Pete Owens wrote: mjr wrote:
Since 2016, UK highways departments can use the Dutch solution: two parallel give-way markings across the road to connect a cycle lane on the left with an side cycleway on the right, clearly showing that motorists should give way. Like this
It looks like some intellectually challenged Dutch highway engineer has missed the irony in the facility of the month captions and thought they were examples of good practice to be followed, and has taken inspiration from:http://wcc.crankfoot.xyz/facility-of-the-month/April2009.htm
Note the white triangles painted on the Dutch cycleway clearly show that motorists have priority.
Curious. I don't think it should under the usual rules (that carriageway is a village access road, not a major road) and I don't think it did when I rode it (after the Streetview image) but I've not checked the video. It's also not quite what was being discussed because they ride on the right, of course. So here's another nearby two examples without give-way markings: https://showmystreet.com/#u8nh9_3ju19_1p.b_-ke43 https://showmystreet.com/#uarni_3gjne_7r.b_-jh43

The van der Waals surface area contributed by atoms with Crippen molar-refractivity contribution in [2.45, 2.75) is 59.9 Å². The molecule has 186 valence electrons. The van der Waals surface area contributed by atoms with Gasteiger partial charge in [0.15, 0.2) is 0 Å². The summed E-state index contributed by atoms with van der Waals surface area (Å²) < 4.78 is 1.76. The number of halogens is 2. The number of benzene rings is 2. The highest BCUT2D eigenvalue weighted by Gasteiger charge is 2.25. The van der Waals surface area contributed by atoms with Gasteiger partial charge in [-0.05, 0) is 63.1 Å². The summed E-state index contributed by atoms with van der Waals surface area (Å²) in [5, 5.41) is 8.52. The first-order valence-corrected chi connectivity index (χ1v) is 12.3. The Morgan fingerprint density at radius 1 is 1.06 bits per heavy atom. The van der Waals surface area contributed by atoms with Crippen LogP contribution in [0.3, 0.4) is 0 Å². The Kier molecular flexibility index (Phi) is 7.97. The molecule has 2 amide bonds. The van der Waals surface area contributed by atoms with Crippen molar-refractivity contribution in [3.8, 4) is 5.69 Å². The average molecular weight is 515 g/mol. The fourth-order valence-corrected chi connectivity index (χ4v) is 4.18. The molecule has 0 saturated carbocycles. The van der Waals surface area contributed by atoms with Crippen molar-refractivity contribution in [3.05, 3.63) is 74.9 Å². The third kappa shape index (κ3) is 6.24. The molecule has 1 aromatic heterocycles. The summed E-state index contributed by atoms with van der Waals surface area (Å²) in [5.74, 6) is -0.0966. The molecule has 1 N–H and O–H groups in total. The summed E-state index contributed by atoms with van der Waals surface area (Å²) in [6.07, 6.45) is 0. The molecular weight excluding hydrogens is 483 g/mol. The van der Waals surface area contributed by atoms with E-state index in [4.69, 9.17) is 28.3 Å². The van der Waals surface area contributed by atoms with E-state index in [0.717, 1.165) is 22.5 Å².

and there are plenty more.
As to the Humber Bridge Country Park example, I think what's wrong with it are the sharp angle of the turn, the lack of legal force in the cross-carriageway give-way marking back then and that it's apparently-needlessly been put right smack on top of a T-junction, but I'm not surprised if you listed it simply because it directs cyclists towards a cycleway because I think you dislike that and would rather everyone had to ride the A15 dual carriageway approach to the bridge with all the trucks.
I've seen the zebra-side crossings before (we've at least two locally) and I've also seen priority crossings of roads using only give-way markings. What I've not seen is UK diagonal access markings yet.